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Archive for the ‘Postmodernism’ Category

One approach to the study and criticism of video games emphasizes the experiential aspect of action / interaction. Occasionally this approach is applied with a rigor that reveals the functionally identical nature of concepts that we tend to understand as separate, sometimes apposite and others opposite: concepts such as space, and time, and action. Colliding and distilling such concepts can be hugely beneficial. Still, there is a problem with an experiential emphasis in video games: the unavoidable engagement of one of the field’s most heavily-loaded and broadly-used terms, immersion.

I tend to avoid discussion of immersion wholesale. It is simply too complicated a topic to treat lightly, one with various stakeholders who reasonably occupy positions that inevitably complicate each other. It is also generally understood to be, conceptually, of core importance to video games. So although my preference is to discourage discussion by withholding recognition, I must admit that this position is wholly indefensible. So something must be done.

I came across the following today while re-reading The Cultural Turn for a project unrelated to video games. In reference to the design of the Westin Bonaventure Hotel in Los Angeles, Jameson writes:

I am tempted to say that such space makes it impossible for us to use the language of volume or volumes any longer, since these last are impossible to seize. Hanging streamers indeed suffuse this empty space in such a way as to distract systematically and deliberately from whatever form it might be supposed to have; while a constant busyness gives the feeling that emptiness is here absolutely packed, that it is an element within which you yourself are immersed, without any of that distance that formerly enabled the perception of perspective or volume. You are in this hyperspace up to your eyes and your body; and if it seemed to you before that the suppression of depth observable in postmodern painting or literature would necessarily be difficult to achieve in architecture itself, perhaps you may now be willing to see this bewildering immersion as its formal equivalent in the new medium. (14, in the 2009 edition)

We can understand Jameson’s astute observations as not so much about a building, but about the idea of place as an elementary composite resulting from the collision of space, time, and action. This collision originates in the object but occurs in the subject. Because the subject is not the site of manufacture but is the site of assembly, the three elements are functionally inseparable.

The result of this functional inseparability, of the assembly of place within the subject, is immersion.

If you’ll permit the crime of wanton recontextualization, I’ll add that I think that the above quote says much more about video games than it does brick-and-mortar buildings. What do you think?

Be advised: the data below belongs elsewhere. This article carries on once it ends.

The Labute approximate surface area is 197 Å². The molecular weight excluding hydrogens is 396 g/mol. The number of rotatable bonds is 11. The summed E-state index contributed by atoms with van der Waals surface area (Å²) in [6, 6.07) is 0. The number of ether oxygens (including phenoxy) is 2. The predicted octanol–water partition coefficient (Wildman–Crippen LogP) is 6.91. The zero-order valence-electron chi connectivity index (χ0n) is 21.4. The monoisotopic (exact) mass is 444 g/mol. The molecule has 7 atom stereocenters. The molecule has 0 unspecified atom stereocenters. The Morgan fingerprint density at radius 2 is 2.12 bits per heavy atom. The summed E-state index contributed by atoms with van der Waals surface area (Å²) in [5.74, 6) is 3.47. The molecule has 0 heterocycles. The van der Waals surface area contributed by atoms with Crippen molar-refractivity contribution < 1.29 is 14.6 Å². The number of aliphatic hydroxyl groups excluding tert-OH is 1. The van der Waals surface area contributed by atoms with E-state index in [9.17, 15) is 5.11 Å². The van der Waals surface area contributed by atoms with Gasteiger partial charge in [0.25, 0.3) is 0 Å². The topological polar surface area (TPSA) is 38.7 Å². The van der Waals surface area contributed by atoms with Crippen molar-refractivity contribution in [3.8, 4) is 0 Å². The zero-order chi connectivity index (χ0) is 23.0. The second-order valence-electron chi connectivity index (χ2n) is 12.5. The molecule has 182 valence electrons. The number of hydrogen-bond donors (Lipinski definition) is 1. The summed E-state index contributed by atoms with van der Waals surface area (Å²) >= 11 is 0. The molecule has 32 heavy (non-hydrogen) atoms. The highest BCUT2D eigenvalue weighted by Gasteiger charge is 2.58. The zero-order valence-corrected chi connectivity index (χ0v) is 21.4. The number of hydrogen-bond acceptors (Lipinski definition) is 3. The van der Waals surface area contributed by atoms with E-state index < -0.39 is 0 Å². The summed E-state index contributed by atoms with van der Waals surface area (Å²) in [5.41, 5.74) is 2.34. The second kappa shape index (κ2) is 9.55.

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I just finished reading UO colleague Kate Mondloch’s excellent new book, Screens: Viewing Media Installation Art (University of Minnesota Press, 2010, from the thoroughly excellent Electronic Mediations series); and while I’m not ready to thoroughly review it, I do want to take a moment to log a few brief thoughts.

It is clear within the first few pages that, though the focus is on artworks produced for, and installed in, gallery spaces, Screens is extremely important for any scholar who wishes to examine video games as media objects. Lacking a background in art history, I cannot evaluate the book with regard to that particular field. Happily, this work’s relevance clearly extends well beyond the art historical world. From the introduction:

The underlying proposition of Screens is that present day viewers are, quite literally, “screen subjects.” With this in mind, the book analyzes how certain artworks (re)materialize the neglected circuit between bodies and screens and, in so doing, posit alternate engagements with contemporary media technologies. In what is arguably our “society of the screen,” there can be no definitive external position from which to assess the conditions of media spectatorship. (xxi)

Heady stuff indeed. Key figures in Mondloch’s theoretical framework include Friedberg, Lacan, Deleuze, and Baudrillard, to name a few. The theories at work are complex, and the goal (if you’ll pardon my reductive paraphrasing) is to figure out no less than who, where, and when you are vis-à-vis the media screen. I’m trying to say that it’s ambitious; and my initial reaction is that it delivers the goods.

I want to give it another read before I write more about it, so for now I’ll leave off with this amazing passage, in which Mondloch quotes from Jonathan Crary’s Eclipse of the Spectacle:

“We must recognize the fundamental incapacity of capitalism ever to rationalize the circuit between body and computer,” Crary argues, “and realize that this circuit is the site of a latent but potentially volatile disequilibrium.” (96)

Love it. More on this later.